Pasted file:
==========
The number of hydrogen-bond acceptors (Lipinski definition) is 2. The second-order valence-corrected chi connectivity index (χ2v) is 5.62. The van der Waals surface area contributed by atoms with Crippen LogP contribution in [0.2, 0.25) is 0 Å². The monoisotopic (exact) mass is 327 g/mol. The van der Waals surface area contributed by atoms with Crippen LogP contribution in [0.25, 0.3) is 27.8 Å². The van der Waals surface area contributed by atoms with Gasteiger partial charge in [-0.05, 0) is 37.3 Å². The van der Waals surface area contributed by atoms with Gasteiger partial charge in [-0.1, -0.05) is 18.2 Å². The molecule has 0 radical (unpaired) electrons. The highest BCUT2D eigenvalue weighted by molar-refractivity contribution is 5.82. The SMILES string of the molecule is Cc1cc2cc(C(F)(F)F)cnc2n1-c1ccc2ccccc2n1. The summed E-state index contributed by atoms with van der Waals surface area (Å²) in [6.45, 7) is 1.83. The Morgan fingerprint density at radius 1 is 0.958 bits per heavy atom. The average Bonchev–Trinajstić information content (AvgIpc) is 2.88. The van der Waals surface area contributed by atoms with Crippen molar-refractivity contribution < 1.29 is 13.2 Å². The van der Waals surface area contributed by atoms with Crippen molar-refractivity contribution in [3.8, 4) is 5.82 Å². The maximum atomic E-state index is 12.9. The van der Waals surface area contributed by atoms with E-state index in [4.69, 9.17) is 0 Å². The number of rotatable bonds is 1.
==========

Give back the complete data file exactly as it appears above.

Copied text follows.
The number of hydrogen-bond acceptors (Lipinski definition) is 2. The second-order valence-corrected chi connectivity index (χ2v) is 5.62. The van der Waals surface area contributed by atoms with Crippen LogP contribution in [0.2, 0.25) is 0 Å². The monoisotopic (exact) mass is 327 g/mol. The van der Waals surface area contributed by atoms with Crippen LogP contribution in [0.25, 0.3) is 27.8 Å². The van der Waals surface area contributed by atoms with Gasteiger partial charge in [-0.05, 0) is 37.3 Å². The van der Waals surface area contributed by atoms with Gasteiger partial charge in [-0.1, -0.05) is 18.2 Å². The molecule has 0 radical (unpaired) electrons. The highest BCUT2D eigenvalue weighted by molar-refractivity contribution is 5.82. The SMILES string of the molecule is Cc1cc2cc(C(F)(F)F)cnc2n1-c1ccc2ccccc2n1. The summed E-state index contributed by atoms with van der Waals surface area (Å²) in [6.45, 7) is 1.83. The Morgan fingerprint density at radius 1 is 0.958 bits per heavy atom. The average Bonchev–Trinajstić information content (AvgIpc) is 2.88. The van der Waals surface area contributed by atoms with Crippen molar-refractivity contribution < 1.29 is 13.2 Å². The van der Waals surface area contributed by atoms with Crippen molar-refractivity contribution in [3.8, 4) is 5.82 Å². The maximum atomic E-state index is 12.9. The van der Waals surface area contributed by atoms with E-state index in [4.69, 9.17) is 0 Å². The number of rotatable bonds is 1.